Tuesday, 29 June 2010

A multistate model for events defined by prolonged observation

Vern Farewell and Li Su have a new paper in Biostatistics. This models remission in psoriatic arthritis, based on panel data assessing joints at clinic visits. Existing models use a two-state model. However, a spell in remission should last a discernible amount of time. Rather than specify an artificial length of time (e.g. 6 months) e.g. a guarantee time in a state, Farewell and Su adopt a model with two states referring to remission: they refer to these as "early stage remission" and "established remission". It is assumed an individual must progress through both early and established remission before returning to active disease. A subject is observed to be in early stage remission if they have no active joints at a visit not preceded by at least 2 other zero count visits. They are in established remission if there is a zero count and at least 2 previous zero counts. State misclassification is allowed in the model through misclassification of the active disease count, i.e. patients may have 0 active joints without being in remission. It is assumed that misclassification to the early stage remission is possible but not to the established remission stage. In the example the misclassification probability is also allowed to depend on whether the previous observed count was zero or not.

The basic problem with the method is that having the states defined by the pattern of previous observations means that it is essentially impossible for the observed data (in terms of the three-state model) to come from the claimed Markov model: In the observed data, an established remission stage must be preceded by two early stage remission observations. Yet the actual Markov model allows the passage time from active disease to established remission to be arbitrarily close to zero (e.g. just the sum of two independent exponential - or perhaps piecewise exponential - distributions). As a result it is not clear how to interpret the resulting transition intensity estimates since the estimated process will not reproduce the original data.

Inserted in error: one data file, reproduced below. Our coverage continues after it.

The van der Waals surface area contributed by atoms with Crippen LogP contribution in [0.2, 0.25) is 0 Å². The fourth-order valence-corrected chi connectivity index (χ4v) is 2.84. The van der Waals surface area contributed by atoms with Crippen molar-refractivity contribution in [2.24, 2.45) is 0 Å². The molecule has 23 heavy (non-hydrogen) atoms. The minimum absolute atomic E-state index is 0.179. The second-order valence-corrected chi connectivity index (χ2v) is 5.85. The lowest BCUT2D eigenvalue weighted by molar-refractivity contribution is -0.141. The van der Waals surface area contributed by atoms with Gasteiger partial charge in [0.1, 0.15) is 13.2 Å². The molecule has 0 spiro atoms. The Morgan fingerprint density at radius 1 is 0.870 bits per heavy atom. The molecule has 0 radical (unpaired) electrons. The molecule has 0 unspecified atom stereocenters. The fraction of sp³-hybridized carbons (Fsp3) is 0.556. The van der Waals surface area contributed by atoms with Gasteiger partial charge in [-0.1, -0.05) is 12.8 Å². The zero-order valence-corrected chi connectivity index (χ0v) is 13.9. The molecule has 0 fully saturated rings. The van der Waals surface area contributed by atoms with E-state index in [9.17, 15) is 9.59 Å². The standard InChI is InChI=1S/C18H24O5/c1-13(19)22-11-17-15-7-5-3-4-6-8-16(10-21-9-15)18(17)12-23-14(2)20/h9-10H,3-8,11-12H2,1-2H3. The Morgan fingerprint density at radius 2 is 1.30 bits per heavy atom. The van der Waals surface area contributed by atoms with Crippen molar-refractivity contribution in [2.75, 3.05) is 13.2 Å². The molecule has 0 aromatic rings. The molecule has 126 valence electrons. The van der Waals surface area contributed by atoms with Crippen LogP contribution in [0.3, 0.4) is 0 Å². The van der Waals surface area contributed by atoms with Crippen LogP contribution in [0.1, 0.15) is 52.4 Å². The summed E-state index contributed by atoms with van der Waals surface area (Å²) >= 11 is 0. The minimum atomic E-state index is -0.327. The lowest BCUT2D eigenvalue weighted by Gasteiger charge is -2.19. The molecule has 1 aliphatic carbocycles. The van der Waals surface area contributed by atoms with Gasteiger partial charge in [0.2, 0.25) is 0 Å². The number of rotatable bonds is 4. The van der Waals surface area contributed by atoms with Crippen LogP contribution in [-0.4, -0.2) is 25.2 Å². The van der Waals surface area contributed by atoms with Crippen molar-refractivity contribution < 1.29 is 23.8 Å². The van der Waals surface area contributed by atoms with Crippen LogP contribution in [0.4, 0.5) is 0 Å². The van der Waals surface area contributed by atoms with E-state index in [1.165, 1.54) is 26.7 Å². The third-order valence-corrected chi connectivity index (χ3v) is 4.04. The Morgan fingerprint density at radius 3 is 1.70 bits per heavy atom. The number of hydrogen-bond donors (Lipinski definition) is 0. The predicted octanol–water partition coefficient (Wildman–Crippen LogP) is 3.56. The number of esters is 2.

Misclassification is effectively dealt with twice in the model. Firstly in an ad hoc way through rules on what early and established remission are. Then by allowing these observed states to have classification error over some true states. But in fitting a hidden Markov model the misclassification is assumed independent conditional on the underlying state. There is then an inherent contradiction because on the one hand the model says P(Observed zero | Active disease) >0, but at the same time P(Observed zero and two previous zero | Active disease) =0.

An approach using a guarantee time (e.g. Kang and Lagakos (2007)) or perhaps an Erlang distribution through latent states would be far more satisfactory even if it might require "special software". Potentially the guarantee time could be dependent on covariates.

No comments: